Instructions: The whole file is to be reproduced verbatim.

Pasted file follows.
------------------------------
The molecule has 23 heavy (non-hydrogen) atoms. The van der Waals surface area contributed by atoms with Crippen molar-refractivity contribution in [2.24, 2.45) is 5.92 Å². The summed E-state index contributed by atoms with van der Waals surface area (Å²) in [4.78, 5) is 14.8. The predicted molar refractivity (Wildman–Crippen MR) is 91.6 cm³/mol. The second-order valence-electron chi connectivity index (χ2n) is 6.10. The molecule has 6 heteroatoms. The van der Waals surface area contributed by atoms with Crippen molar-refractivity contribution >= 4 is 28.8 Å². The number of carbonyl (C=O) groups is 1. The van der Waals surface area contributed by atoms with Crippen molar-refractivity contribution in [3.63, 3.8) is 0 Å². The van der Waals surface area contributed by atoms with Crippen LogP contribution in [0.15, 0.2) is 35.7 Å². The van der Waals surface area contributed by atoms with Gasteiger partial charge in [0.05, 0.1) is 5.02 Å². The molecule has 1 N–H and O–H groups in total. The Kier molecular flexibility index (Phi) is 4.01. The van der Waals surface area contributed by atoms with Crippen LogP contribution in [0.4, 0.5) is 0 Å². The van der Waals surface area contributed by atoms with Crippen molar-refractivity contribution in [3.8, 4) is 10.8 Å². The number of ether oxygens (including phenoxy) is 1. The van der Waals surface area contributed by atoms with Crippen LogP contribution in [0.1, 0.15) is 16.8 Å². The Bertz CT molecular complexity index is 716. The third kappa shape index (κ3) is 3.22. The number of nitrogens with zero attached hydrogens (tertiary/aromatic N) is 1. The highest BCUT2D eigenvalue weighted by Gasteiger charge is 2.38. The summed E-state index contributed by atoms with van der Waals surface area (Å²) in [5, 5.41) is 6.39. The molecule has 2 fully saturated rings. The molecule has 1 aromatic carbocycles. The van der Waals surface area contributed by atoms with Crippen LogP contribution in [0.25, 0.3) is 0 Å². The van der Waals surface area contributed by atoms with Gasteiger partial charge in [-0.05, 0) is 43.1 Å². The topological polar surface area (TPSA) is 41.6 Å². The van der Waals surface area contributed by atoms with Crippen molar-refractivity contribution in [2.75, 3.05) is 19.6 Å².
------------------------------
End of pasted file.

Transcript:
The molecule has 23 heavy (non-hydrogen) atoms. The van der Waals surface area contributed by atoms with Crippen molar-refractivity contribution in [2.24, 2.45) is 5.92 Å². The summed E-state index contributed by atoms with van der Waals surface area (Å²) in [4.78, 5) is 14.8. The predicted molar refractivity (Wildman–Crippen MR) is 91.6 cm³/mol. The second-order valence-electron chi connectivity index (χ2n) is 6.10. The molecule has 6 heteroatoms. The van der Waals surface area contributed by atoms with Crippen molar-refractivity contribution >= 4 is 28.8 Å². The number of carbonyl (C=O) groups is 1. The van der Waals surface area contributed by atoms with Crippen molar-refractivity contribution in [3.63, 3.8) is 0 Å². The van der Waals surface area contributed by atoms with Crippen LogP contribution in [0.15, 0.2) is 35.7 Å². The van der Waals surface area contributed by atoms with Gasteiger partial charge in [0.05, 0.1) is 5.02 Å². The molecule has 1 N–H and O–H groups in total. The Kier molecular flexibility index (Phi) is 4.01. The van der Waals surface area contributed by atoms with Crippen LogP contribution in [0.4, 0.5) is 0 Å². The van der Waals surface area contributed by atoms with Crippen molar-refractivity contribution in [3.8, 4) is 10.8 Å². The number of ether oxygens (including phenoxy) is 1. The van der Waals surface area contributed by atoms with Crippen LogP contribution in [0.1, 0.15) is 16.8 Å². The Bertz CT molecular complexity index is 716. The third kappa shape index (κ3) is 3.22. The number of nitrogens with zero attached hydrogens (tertiary/aromatic N) is 1. The highest BCUT2D eigenvalue weighted by Gasteiger charge is 2.38. The summed E-state index contributed by atoms with van der Waals surface area (Å²) in [5, 5.41) is 6.39. The molecule has 2 fully saturated rings. The molecule has 1 aromatic carbocycles. The van der Waals surface area contributed by atoms with Crippen LogP contribution in [0.25, 0.3) is 0 Å². The van der Waals surface area contributed by atoms with Gasteiger partial charge in [-0.05, 0) is 43.1 Å². The topological polar surface area (TPSA) is 41.6 Å². The van der Waals surface area contributed by atoms with Crippen molar-refractivity contribution in [2.75, 3.05) is 19.6 Å².